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Compressing and Companding High Dynamic Range Images with Subband Architectures

Edward H. Adelson, Yuanzhen Li & Lavanya Sharan

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Figure 1. The first three images represent a high dynamic range scene at three different exposures. Hard to display. The fourth image is the range compressed image using our technique. HDR image source: Cornell CS.

What

We propose a dynamic range compression technique using subband architectures and local gain control. We also adapt this technique for a related problem of "companding", in which the dynamic range of an image is compressed and then expanded.

Why

Natural scenes contain huge ranges of luminance, and it has recently become convenient to capture high dynamic range (HDR) images digitally. Unfortunately there is no easy way to display them, as most display devices still have limited dynamic range. The classical way of handling dynamic range in photographs is through a point non-linearity, such as a log or power function. However, this usually forces a loss of contrast. Various techniques have been proposed for compressing the dynamic range while retaining important contrast. Mulstiscale image processing techniques, which are widely used for many image processing tasks, have a reputation of causing halo artifacts when used for range compression. However, we demonstrate that they can work without introducing unpleasant artifacts.

Given that we can compress the range of an HDR image into an LDR (low dynamic range) image, it would also be desirable if we could invert the process, i.e., retrieve an HDR image from an LDR image, with minimal degradation. Suppose, for instance, that we have compressed a 12-bit image into an 8-bit image. Can we retrieve a good 12-bit image? Clearly we cannot do it perfectly, but perhaps we can get a good approximation. We refer to the range compression/expansion process as "companding", in accordance with audio terminology. One application is in driving HDR displays. Although HDR displays are being developed, most software applications and video cards today only handle 8 bit images. It will be very useful if our laptop can output an 8 bit image and have it magically converted into a clean 12 bit image on a specialized display. Another application is HDR image storage and transmission. After we turn a 12 bit image into an 8 bit one, the image can be stored in a standard lossless 8 bit format, or can be further compressed with a lossy format such as JPEG.

How

An image is split into subbands which are tuned for different spatial frequencies, and local gain control (i.e., contrast normalization [2]) is applied to each subband. The range compression result is then resynthesized from the modified subbands. We tried various subband architectures, and found that analysis-synthesis architectures, such as QMFs[1], Haars, Laplacian pyramids, etc., work remarkably well when smooth gain maps are computed, allowing huge compression while keeping detail in both bright and dark regions and avoiding unnatural artifacts.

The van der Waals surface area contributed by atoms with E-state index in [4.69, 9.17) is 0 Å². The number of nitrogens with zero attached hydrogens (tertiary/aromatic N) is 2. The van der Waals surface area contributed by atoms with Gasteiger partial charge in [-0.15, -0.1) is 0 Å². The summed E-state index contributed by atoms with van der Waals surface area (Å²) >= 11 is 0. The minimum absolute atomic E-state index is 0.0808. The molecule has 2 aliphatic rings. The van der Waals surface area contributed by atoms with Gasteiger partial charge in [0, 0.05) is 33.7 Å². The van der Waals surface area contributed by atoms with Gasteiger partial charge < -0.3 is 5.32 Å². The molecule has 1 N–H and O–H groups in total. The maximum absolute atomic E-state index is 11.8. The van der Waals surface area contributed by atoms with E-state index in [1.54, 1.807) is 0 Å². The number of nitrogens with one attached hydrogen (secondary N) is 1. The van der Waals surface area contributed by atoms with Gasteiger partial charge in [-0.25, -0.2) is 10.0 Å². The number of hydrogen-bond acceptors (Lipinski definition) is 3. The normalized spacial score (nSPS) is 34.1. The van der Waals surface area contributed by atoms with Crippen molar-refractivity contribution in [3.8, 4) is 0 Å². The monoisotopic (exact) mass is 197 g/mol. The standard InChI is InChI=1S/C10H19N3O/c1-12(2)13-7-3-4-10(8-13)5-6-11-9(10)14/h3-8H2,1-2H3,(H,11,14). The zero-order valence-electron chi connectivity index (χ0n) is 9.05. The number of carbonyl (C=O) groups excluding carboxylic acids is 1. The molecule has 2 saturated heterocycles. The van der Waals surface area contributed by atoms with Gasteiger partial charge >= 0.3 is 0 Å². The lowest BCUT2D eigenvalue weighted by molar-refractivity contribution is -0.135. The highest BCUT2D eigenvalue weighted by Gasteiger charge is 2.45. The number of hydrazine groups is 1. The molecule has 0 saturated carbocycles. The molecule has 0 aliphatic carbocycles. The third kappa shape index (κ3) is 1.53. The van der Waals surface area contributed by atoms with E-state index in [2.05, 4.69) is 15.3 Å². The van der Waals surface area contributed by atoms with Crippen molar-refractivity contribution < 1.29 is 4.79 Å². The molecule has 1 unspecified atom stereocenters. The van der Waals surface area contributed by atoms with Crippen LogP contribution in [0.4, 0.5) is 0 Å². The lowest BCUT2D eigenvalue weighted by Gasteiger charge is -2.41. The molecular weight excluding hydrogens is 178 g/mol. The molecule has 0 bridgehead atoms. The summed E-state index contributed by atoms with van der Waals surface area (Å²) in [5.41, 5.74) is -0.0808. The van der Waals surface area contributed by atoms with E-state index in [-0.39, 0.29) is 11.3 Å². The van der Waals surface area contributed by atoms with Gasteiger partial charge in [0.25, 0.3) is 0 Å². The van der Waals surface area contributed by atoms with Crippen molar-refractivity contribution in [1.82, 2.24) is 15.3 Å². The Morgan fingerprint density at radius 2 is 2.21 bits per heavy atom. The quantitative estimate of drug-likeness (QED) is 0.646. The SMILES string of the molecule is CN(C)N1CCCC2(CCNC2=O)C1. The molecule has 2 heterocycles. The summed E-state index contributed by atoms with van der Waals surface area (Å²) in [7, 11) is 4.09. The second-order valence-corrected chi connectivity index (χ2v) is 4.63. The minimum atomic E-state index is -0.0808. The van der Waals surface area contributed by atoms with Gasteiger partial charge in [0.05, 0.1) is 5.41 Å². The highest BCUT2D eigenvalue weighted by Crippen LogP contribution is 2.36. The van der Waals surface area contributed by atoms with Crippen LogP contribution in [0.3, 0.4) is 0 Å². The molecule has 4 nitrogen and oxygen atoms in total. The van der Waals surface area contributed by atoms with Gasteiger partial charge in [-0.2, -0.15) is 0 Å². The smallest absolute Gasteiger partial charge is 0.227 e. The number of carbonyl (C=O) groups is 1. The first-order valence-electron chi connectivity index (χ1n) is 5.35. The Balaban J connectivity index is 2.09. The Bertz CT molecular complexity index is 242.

Companding can be thought of as an encoding-decoding process. We first establish a standard method for doing range expansion, and then create an "encoded" image that will yield the desired image when it is decoded. We find this "encoded" image through iterations, but the decoding (expansion) is a one-shot multiscale procedure, which is very similar to the range compression procedure mentioned above.

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Figure 2. Baby companding. An 8 bit per channel image (left), compressed into a 3 bit per channel image (middle). The middle can be expanded into an 8 bit image (right), which is very similar to the original image on the left.

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Figure 3. Lamp companding. Leftmost: the range compression result (8 bit per channel). The retrieved 12 bit HDR image is shown at three different exposures, as shown in the three images on the right. HDR image source: Spheron.

Research Support

Supported by a MURI grant via the Office of Naval Research (N00014-01-1-0625), NSF grant BCS_0345805, and contrasts from NTT Labs, Shell Labs, and the National Geospatial Intelligence Agency (NGA).

References

[1] Edward H. Adelson, Eero Simoncelli, R. Hingorani. Orthogonal pyramid transforms for image coding. In Visual Communications and Image Processing II, Proc. SPIE, vol. 845, 5058. 1987.

[2] David Heeger. Half-squaring in responses of cat simple cells. Visual Neurosci. 9, 427443. 1990.

[3] Yuanzhen Li, Lavanya Sharan, Edward H. Adelson. Compressing and Companding High Dynamic Range Images with Subband Architectures. To appear in SIGGRAPH 2005.

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